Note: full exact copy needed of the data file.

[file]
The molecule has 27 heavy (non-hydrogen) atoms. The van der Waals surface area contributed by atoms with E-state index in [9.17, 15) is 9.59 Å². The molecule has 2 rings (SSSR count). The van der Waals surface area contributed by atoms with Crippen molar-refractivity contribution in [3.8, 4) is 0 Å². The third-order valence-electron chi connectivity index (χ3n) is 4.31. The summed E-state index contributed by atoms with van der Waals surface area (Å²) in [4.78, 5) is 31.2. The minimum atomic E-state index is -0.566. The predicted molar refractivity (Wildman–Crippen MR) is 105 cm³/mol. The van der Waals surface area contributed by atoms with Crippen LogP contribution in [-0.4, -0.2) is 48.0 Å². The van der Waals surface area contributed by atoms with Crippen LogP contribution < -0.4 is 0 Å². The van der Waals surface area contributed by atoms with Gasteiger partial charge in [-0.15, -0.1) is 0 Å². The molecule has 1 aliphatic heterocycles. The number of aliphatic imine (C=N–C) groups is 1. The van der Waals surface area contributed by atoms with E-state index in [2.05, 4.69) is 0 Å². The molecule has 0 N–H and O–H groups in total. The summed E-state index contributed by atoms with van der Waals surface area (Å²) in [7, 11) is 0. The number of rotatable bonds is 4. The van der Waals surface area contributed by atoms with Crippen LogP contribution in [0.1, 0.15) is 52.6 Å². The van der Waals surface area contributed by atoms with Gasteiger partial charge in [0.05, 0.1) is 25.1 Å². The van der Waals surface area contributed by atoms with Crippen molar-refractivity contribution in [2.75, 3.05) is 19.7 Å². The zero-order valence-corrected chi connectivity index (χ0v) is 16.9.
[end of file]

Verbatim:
The molecule has 27 heavy (non-hydrogen) atoms. The van der Waals surface area contributed by atoms with E-state index in [9.17, 15) is 9.59 Å². The molecule has 2 rings (SSSR count). The van der Waals surface area contributed by atoms with Crippen molar-refractivity contribution in [3.8, 4) is 0 Å². The third-order valence-electron chi connectivity index (χ3n) is 4.31. The summed E-state index contributed by atoms with van der Waals surface area (Å²) in [4.78, 5) is 31.2. The minimum atomic E-state index is -0.566. The predicted molar refractivity (Wildman–Crippen MR) is 105 cm³/mol. The van der Waals surface area contributed by atoms with Crippen LogP contribution in [-0.4, -0.2) is 48.0 Å². The van der Waals surface area contributed by atoms with Crippen LogP contribution < -0.4 is 0 Å². The van der Waals surface area contributed by atoms with Gasteiger partial charge in [-0.15, -0.1) is 0 Å². The molecule has 1 aliphatic heterocycles. The number of aliphatic imine (C=N–C) groups is 1. The van der Waals surface area contributed by atoms with E-state index in [2.05, 4.69) is 0 Å². The molecule has 0 N–H and O–H groups in total. The summed E-state index contributed by atoms with van der Waals surface area (Å²) in [7, 11) is 0. The number of rotatable bonds is 4. The van der Waals surface area contributed by atoms with Crippen LogP contribution in [0.1, 0.15) is 52.6 Å². The van der Waals surface area contributed by atoms with Gasteiger partial charge in [0.05, 0.1) is 25.1 Å². The van der Waals surface area contributed by atoms with Crippen molar-refractivity contribution in [2.75, 3.05) is 19.7 Å². The zero-order valence-corrected chi connectivity index (χ0v) is 16.9.